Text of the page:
Shame on politicians that courted Murdoch for decades, and in one week decided he should be stoned. — Paulo Coelho
Yesterday was the day the Sky fell in on Murdoch.
For at least a decade Murdoch has had a corrosive and toxic influence on British culture and politics. Yesterday was the day his creatures, the fawning politicians, lost their fear and turned on him.
Ten days ago it was a foregone conclusion that the Murdoch-controlled News Corporation, the world’s largest media conglomerate after Disney, would sieze control of BSkyB. It was all done and dusted, all that remained was for Culture Secretary Jeremy Hunt MP to rubber-stamp the deal.
Yesterday, Wednesday 13 July 2011, was the day fawning politicians lost their fear of Murdoch. They were his creatures, but they turned on him. It was their Tahrir moment.
The House of Commons were unanimous, Murdoch should not be allowed to take control of BSkyB. Murdoch pre-empted the debate by pulling out of the deal, but it made no difference.
Politicians may think they took the lead. They did not. The lead was taken by the people, all the politicians did was follow. But that is how it should be in a democracy.
The revolt was organised on twitter with the hashtag #notw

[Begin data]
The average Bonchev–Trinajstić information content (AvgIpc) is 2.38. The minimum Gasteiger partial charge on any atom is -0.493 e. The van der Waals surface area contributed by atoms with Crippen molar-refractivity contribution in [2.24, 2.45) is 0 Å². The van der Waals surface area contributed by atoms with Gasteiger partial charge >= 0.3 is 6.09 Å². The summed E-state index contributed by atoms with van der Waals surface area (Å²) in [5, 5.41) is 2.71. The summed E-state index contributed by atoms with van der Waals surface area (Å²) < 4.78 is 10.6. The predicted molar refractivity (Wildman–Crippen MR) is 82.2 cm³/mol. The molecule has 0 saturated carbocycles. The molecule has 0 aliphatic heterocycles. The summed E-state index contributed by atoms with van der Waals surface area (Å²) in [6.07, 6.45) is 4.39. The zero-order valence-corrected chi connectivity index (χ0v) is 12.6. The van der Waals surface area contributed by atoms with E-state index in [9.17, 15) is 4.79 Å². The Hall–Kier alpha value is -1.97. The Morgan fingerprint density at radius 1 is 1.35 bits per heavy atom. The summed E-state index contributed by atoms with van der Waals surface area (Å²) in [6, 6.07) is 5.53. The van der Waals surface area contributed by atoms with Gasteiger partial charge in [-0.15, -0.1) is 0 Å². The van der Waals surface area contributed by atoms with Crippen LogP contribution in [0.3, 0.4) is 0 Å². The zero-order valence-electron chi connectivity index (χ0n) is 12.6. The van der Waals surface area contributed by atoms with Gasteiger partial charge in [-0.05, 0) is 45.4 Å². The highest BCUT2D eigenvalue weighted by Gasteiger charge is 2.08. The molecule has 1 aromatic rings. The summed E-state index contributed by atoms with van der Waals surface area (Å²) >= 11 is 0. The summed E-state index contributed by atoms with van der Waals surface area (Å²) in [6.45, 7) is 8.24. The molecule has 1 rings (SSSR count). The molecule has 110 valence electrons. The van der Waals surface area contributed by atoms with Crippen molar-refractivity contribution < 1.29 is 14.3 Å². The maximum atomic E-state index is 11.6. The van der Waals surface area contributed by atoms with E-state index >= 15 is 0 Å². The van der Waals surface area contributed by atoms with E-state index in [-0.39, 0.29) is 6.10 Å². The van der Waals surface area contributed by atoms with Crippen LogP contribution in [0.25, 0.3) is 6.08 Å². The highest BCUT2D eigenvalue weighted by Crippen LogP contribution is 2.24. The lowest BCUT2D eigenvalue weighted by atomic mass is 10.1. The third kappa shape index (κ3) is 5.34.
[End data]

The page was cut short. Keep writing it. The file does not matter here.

News International controls 38% of the print media in the UK. If you think that is bad, in Australia Murdoch-controlled News Ltd owns and controls 68%!
Media control, cross-media control. No one person, no one company, should control a major sector of the media, they should not own and control print and televison.
The limit should be one daily, one Sunday. If you own print media, then you cannot own TV.
The cross-media ownership has looked at print and BSkyB, but we should not forget that Murdoch owns HarperCollins, Fox TV and a film studio.
In the press, a book is promoted that just happens to be printed by HarperCollins, a film is promoted that just happens to come out of a Murdoch film studio, a TV programme has a good review that just happens to be shown on BSkyB, the BBC is slated, it just happens to be a global competitor to BSkyB.
Reputable writers, for example Paulo Coelho, should be asking themselves do they wish to continue with HarperCollins.
In the UK, a Judicial Inqiry is to be launched into police bribery and the behaviour of the media. In Australia, an inquiry is to be launched into Murdoch-controlled News International. In the US, the FBI and Justice Department have been asked to launch investigations.
A tsnami, with its epicentre in London, is now travelling around the world.
- Murdoch, savaged in parliament, pulls British TV bid
- GOPer wants FBI probe of Rupert Murdoch
- Former Wall St Journal owners: ‘We wouldn’t have sold if we had known’
- How Twitter tracked the News of the World scandal
- News Corp shares go down the toilet
- Church of England investment in News Corp
- Good riddance News of the World
- News of the World sinks to new low
- Phone hacking: MPs summons Murdochs
- More calls by US senators for News Corporation inquiry
- Hacking fears ‘spilling over into US’